Fr. Paolo Benanti, T.O.R. address challenges of emerging technologies

The Lucy Family Institute for Data & Society invited Fr. Paolo Benanti, T.O.R. to give a lecture titled “Algorethics: Potentiality and Challenges in the Age of AI” as part of the Soc(AI)ety Seminar Series. In addition to working as a Professor at the Pontifical Gregorian University and serving as a member of the Pontifical Academy of Life, Fr. Benanti is Pope Francis’ advisor on artificial intelligence (AI) and tech ethics.

Before introducing Fr. Benanti, Professor Nitesh Chawla, Director of the Lucy Institute, mentioned the meeting between Pope Francis and Notre Dame leadership, including President Fr. John Jenkins, CSC. “[Pope Francis] talked about three aspects of a university Catholic education … the head, heart, and hands.” Chawla continued, “We can achieve the objective that Pope Francis is asking us to do of using the head, heart, and hands towards the betterment of society” by “engaging on technology, ethics, and AI” through this seminar series.

In his lecture, Fr. Benanti noted that language is “the last frontier of AI, especially with what we know about large language model[s] (LLMs).” He referenced Noam Chomsky’s theory that the unique characteristic of human language is that it is syntactic. According to Fr. Benanti, the syntactic structure of language allows it to “make visible the invisible,” including “the Gospel, the language that makes visible the invisible God.”

Fr. Benanti explored different periods of technological evolution to demonstrate how language, in the printed form “beg[a]n to change our mentality.” He compared two maps created in different time periods to explain how human understanding of neutral space and geometric order in relation to reality was transformed after the printing press.

Moreover, Fr. Benanti compared the measurement of time “before the invention of the mechanical clock” and after to demonstrate how technological development helped shape human measurement of time as a “quality, before and after Christ,” to a “quantity.” The invention of the clock “ma[d]e visible the invisibility of time.” It is evolutions like these that allow humans to have a better understanding of reality, according to Fr. Benanti.

In reference to Daniel Kahneman’s book Thinking, Fast and Slow, Fr. Benanti asserted that human rationality is split into two systems. System 1, which is used 95% of the time, consists of intuition and instinct, while System 2 consists of rational thinking. Of the dangers of AI, Fr. Benanti warned that “AI could be a System Zero that ignites only System 1” because “the easiness of data given to us from that kind of machine could allow us to live with an autopilot without thinking too much of our choices.”

Fr. Benanti pointed out two different philosophical frameworks: Immanuel Kant’s “idea of moral law as the best thing that human beings can do” and Martin Heidegger’s understanding of “the cybernetic element” as the rise of machines and control systems, which can be used as “a matter of control in society.”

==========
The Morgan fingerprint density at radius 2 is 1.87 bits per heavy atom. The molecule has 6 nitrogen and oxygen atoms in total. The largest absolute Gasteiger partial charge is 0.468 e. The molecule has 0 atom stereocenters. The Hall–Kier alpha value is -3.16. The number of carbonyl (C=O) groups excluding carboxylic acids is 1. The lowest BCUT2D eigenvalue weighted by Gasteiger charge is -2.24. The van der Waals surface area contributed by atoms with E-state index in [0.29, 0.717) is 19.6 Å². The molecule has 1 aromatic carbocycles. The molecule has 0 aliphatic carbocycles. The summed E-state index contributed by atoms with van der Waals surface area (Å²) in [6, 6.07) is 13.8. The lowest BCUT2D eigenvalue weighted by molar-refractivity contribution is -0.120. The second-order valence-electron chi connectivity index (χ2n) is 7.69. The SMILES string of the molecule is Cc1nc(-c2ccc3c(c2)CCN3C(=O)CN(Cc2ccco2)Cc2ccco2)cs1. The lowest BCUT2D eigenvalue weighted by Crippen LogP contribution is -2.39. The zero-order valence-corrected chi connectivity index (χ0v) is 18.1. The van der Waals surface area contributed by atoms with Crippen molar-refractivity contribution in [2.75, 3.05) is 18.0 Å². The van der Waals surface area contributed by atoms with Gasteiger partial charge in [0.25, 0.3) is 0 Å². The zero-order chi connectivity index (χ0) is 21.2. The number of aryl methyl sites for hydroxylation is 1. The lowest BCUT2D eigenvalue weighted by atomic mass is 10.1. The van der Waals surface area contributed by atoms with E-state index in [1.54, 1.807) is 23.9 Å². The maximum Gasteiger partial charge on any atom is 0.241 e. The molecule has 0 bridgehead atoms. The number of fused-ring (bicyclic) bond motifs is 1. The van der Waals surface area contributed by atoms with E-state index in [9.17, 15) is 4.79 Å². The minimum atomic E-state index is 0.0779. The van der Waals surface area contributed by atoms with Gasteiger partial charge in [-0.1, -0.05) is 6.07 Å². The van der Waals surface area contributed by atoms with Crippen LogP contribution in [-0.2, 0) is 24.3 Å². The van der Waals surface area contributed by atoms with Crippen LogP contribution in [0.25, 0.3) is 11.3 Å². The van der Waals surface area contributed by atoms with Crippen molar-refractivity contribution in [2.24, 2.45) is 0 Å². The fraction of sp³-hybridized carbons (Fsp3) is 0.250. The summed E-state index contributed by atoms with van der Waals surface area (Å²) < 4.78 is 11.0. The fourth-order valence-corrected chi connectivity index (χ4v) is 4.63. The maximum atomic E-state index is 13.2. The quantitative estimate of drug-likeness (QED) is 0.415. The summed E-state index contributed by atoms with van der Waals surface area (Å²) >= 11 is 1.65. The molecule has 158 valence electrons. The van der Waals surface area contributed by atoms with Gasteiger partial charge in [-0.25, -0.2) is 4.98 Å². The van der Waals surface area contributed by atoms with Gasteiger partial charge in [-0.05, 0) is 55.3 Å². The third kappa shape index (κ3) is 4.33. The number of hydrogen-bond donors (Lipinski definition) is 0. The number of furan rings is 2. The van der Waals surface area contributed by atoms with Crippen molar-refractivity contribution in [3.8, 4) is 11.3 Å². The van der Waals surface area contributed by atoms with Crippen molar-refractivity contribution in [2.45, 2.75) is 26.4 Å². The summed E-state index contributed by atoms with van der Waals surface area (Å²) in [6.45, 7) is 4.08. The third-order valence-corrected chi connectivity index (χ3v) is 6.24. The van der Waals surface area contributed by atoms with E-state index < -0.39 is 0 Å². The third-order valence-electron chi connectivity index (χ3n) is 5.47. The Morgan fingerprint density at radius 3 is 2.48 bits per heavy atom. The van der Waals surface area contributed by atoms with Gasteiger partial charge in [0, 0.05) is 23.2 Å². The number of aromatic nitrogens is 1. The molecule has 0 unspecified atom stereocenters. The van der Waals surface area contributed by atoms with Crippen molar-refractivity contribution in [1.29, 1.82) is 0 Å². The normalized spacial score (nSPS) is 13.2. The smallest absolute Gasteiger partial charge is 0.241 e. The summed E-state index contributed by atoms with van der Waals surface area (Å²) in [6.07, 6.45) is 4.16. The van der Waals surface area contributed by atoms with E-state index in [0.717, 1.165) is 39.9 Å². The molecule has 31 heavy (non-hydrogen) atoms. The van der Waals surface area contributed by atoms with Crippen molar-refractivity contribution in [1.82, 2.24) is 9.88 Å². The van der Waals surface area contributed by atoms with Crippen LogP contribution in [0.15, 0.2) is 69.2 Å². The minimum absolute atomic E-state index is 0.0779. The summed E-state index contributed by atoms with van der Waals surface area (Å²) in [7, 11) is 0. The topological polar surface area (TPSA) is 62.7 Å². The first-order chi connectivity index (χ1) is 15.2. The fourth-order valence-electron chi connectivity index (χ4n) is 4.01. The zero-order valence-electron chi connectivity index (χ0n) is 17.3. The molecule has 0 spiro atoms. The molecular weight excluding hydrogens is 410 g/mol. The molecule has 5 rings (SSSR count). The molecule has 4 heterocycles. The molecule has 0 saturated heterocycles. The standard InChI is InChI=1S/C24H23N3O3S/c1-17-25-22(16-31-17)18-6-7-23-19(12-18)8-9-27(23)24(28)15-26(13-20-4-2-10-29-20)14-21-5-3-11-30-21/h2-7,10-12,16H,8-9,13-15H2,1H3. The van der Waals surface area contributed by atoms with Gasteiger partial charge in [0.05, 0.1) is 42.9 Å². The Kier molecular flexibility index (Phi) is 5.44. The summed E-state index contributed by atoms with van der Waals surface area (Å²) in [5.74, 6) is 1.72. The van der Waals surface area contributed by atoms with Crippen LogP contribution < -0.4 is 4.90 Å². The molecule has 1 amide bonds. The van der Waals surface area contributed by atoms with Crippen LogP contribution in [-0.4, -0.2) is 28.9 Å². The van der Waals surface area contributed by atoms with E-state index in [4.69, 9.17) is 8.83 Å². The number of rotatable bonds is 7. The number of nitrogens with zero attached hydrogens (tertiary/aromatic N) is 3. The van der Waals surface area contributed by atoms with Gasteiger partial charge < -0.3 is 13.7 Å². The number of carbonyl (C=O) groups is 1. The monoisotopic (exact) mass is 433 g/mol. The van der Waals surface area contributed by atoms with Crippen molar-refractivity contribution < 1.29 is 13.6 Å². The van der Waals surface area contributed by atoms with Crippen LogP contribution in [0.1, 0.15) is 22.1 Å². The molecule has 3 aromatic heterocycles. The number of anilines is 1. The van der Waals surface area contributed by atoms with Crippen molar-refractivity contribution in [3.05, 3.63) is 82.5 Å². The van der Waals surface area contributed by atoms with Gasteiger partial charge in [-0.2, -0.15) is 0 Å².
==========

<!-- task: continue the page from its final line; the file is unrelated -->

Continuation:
In his rebuttal of Kant, Fr. Benanti noted that when Nazi official Adolf Eichmann was on trial, his defense was “I had to kill them, it was the law.” This is what Fr. Benanti called “the crisis of normativity,” the modern attempt to build a society with a balance of norms and freedom in an age of technologically spurred System Zero derationalization that makes freely judging social norms impossible.

On technology as a means of control, Fr. Benanti gave the example of a young boy using a cellphone, posing the question, “Is it the kid that is controlling the display, or are the notifications of these things … controlling the kids?” Fr. Benanti, alarmingly noted that “with the application of cybernetic to social process[es], we can cancel …  freedom.”

Fr. Benanti concluded, “We cannot remove the machine from society. We do not want to remove the machine from society,” but development of new technologies must take into consideration “the fragile part of the relationship with the machine, which is human beings.

Instead, he proposed “Algorethics,” an “ethical guardrail that can allow the human being to flourish in this new age of language.” It is through technological development within an algorethics framework that “will transform some of the core element of our self understanding.”

As a Catholic University, Notre Dame is taking charge of the deployment of responsible AI by recently joining the Artificial Intelligence Safety Institute Consortium (AISIC), an association of over 200 institutions dedicated to mitigating the societal harms caused by the development of AI.

Jose Rodriguez is a senior from Keenan Hall majoring in computer science with a minor in theology. Jose enjoys creating AI-generated images of Pope Francis with drip and looking at pictures of monkeys online. Feel free to send him your favorite picture at

Photo Credit: Lucy Institute

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